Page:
LONDON Aug 27 A cull of thousands of badgers
began in southwestern England on Tuesday in a bid to slow the
spread of a cattle disease with animal rights activists vowing
to do everything possible to stop the shootings after blocking
the cull for eight years.
The National Farmers' Union (NFU) said the cull started
overnight with marksmen set to shoot up to 5,000 of the
black-and-white striped nocturnal animals in two test areas of
Somerset and Gloucestershire over the next six weeks.
"We cannot go on culling tens of thousands of cattle every
year because of tuberculosis while knowing the disease exists in
wildlife uncontrolled," NFU President Peter Kendall said in a
letter to NFU members that was posted online.
The government says the cull is "science-driven" and follows
a study that found culling 70 percent of badgers in an area
could reduce by 16 percent bovine TB, a disease that caused the
slaughter of an estimated 28,000 cattle in England last year.
The debate is a sensitive one in Britain, where the mass
slaughter of cattle to control disease in livestock has left
deep scars in the farming community and government following
"mad cow" and foot-and-mouth outbreaks in the past two decades.
Between 1998 and 2005, about 11,000 badgers were killed in
an operation to control badger numbers and farmers, politicians
and animal rights campaigners have since battled in the fields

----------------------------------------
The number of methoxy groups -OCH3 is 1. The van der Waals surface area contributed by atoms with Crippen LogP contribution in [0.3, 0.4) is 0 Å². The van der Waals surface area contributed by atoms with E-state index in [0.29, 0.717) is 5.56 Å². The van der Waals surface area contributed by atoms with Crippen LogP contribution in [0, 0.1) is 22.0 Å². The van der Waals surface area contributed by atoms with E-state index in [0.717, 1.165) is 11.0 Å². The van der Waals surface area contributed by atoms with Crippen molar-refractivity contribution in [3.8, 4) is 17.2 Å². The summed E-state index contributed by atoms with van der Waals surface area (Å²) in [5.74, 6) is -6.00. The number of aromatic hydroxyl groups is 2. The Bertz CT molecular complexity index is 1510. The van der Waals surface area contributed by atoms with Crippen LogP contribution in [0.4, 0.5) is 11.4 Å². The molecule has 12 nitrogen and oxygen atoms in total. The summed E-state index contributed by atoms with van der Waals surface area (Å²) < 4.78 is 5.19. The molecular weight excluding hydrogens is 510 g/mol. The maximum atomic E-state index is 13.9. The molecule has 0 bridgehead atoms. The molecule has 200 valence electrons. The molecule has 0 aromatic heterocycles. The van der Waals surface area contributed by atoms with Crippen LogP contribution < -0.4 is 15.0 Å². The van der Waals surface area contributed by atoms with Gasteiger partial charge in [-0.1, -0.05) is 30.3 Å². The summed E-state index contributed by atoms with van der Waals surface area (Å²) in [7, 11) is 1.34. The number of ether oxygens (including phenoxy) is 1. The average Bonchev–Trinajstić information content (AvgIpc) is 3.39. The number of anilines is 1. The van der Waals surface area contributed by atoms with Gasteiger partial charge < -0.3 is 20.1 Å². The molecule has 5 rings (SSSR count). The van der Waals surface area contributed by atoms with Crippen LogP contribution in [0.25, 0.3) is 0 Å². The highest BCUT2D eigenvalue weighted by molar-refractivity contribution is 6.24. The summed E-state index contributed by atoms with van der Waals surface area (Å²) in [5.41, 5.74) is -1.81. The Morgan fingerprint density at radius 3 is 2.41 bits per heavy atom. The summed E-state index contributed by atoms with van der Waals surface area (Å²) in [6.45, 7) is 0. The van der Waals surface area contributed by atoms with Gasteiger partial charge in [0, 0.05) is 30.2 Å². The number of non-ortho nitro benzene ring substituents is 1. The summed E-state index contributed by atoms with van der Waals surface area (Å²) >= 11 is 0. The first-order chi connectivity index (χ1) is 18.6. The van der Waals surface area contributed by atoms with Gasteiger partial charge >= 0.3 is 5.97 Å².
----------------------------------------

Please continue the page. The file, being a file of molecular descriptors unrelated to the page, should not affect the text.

and in courts over how best to control the badger population.
Activists including Brian May, the guitarist of rock band
Queen, the opposition Labour party and Green party argue the
numbers do not justify killing badgers and have called for a
vaccination programme instead.
Some militant hunt saboteurs have vowed to disrupt the cull
and police have increased patrols in the countryside fearing
trouble between farmers and activists. Hundreds of protesters
staged a vigil event against the cull overnight.
Environment Secretary Owen Paterson said he was aware the
policy to cull badgers was controversial but it was the only way
to manage TB effectively in the short-term.
He said if the pilot culls in these two areas were deemed
"effective, efficient and humane" the cull would be extended to
other locations next year with the aim of making Britain TB-free
within 25 years.
"It is pointless vaccinating diseased animals, particularly
badgers, which have the capability to spread this disease in
such an extraordinary manner," Paterson told BBC Radio.
"We think about half the infections of cattle in the hot
spot areas do come from infection in badgers," he said, adding
that bovine TB was estimated to cost Britain about 1 billion
pounds over the next 10 years if not controlled.
The Humane Society International/UK said it would oppose the
slaughter using peaceful and legal means.
"We are appalled to learn that the mass shooting of badgers
has begun in our countryside. This is a dark day for Britain as
science and ethics have been sacrificed at the altar of
political expediency," said Mark Jones, executive director for
HSI/UK, in a statement.
(Editing by Stephen Addison)